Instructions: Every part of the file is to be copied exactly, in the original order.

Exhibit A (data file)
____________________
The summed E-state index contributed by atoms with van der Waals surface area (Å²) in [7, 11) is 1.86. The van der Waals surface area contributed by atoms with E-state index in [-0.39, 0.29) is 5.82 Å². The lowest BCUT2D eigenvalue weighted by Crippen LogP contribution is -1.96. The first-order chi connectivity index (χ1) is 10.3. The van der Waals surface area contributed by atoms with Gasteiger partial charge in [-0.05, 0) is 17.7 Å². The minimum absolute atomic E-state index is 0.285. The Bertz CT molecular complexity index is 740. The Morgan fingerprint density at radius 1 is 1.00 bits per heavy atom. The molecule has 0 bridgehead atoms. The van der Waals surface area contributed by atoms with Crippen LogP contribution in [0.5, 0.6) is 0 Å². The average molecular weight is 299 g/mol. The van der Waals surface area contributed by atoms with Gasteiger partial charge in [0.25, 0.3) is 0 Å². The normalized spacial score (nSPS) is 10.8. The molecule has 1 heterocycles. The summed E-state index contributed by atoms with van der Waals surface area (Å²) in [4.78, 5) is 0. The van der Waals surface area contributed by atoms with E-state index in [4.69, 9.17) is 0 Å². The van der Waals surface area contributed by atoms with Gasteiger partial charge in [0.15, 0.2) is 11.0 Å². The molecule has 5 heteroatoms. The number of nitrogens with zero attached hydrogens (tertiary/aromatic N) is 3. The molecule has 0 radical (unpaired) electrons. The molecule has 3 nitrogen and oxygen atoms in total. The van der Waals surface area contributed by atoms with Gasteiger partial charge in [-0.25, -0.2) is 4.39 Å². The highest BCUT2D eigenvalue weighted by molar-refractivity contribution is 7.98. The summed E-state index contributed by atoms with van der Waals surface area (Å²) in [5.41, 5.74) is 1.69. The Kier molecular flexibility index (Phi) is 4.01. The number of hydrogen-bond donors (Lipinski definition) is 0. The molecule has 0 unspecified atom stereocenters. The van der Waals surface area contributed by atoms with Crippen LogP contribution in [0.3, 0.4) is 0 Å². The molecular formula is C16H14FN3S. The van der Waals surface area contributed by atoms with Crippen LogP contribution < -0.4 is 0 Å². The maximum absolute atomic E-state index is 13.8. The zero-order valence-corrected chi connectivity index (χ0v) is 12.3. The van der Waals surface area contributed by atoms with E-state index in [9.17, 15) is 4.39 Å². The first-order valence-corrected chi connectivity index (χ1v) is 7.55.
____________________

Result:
The summed E-state index contributed by atoms with van der Waals surface area (Å²) in [7, 11) is 1.86. The van der Waals surface area contributed by atoms with E-state index in [-0.39, 0.29) is 5.82 Å². The lowest BCUT2D eigenvalue weighted by Crippen LogP contribution is -1.96. The first-order chi connectivity index (χ1) is 10.3. The van der Waals surface area contributed by atoms with Gasteiger partial charge in [-0.05, 0) is 17.7 Å². The minimum absolute atomic E-state index is 0.285. The Bertz CT molecular complexity index is 740. The Morgan fingerprint density at radius 1 is 1.00 bits per heavy atom. The molecule has 0 bridgehead atoms. The van der Waals surface area contributed by atoms with Crippen LogP contribution in [0.5, 0.6) is 0 Å². The average molecular weight is 299 g/mol. The van der Waals surface area contributed by atoms with Gasteiger partial charge in [0.25, 0.3) is 0 Å². The normalized spacial score (nSPS) is 10.8. The molecule has 1 heterocycles. The summed E-state index contributed by atoms with van der Waals surface area (Å²) in [4.78, 5) is 0. The van der Waals surface area contributed by atoms with E-state index in [4.69, 9.17) is 0 Å². The van der Waals surface area contributed by atoms with Gasteiger partial charge in [0.15, 0.2) is 11.0 Å². The molecule has 5 heteroatoms. The number of nitrogens with zero attached hydrogens (tertiary/aromatic N) is 3. The molecule has 0 radical (unpaired) electrons. The molecule has 3 nitrogen and oxygen atoms in total. The van der Waals surface area contributed by atoms with Gasteiger partial charge in [-0.25, -0.2) is 4.39 Å². The highest BCUT2D eigenvalue weighted by molar-refractivity contribution is 7.98. The summed E-state index contributed by atoms with van der Waals surface area (Å²) in [5.41, 5.74) is 1.69. The Kier molecular flexibility index (Phi) is 4.01. The number of hydrogen-bond donors (Lipinski definition) is 0. The molecule has 0 unspecified atom stereocenters. The van der Waals surface area contributed by atoms with Crippen LogP contribution in [0.3, 0.4) is 0 Å². The molecular formula is C16H14FN3S. The van der Waals surface area contributed by atoms with Crippen LogP contribution < -0.4 is 0 Å². The maximum absolute atomic E-state index is 13.8. The zero-order valence-corrected chi connectivity index (χ0v) is 12.3. The van der Waals surface area contributed by atoms with E-state index in [9.17, 15) is 4.39 Å². The first-order valence-corrected chi connectivity index (χ1v) is 7.55.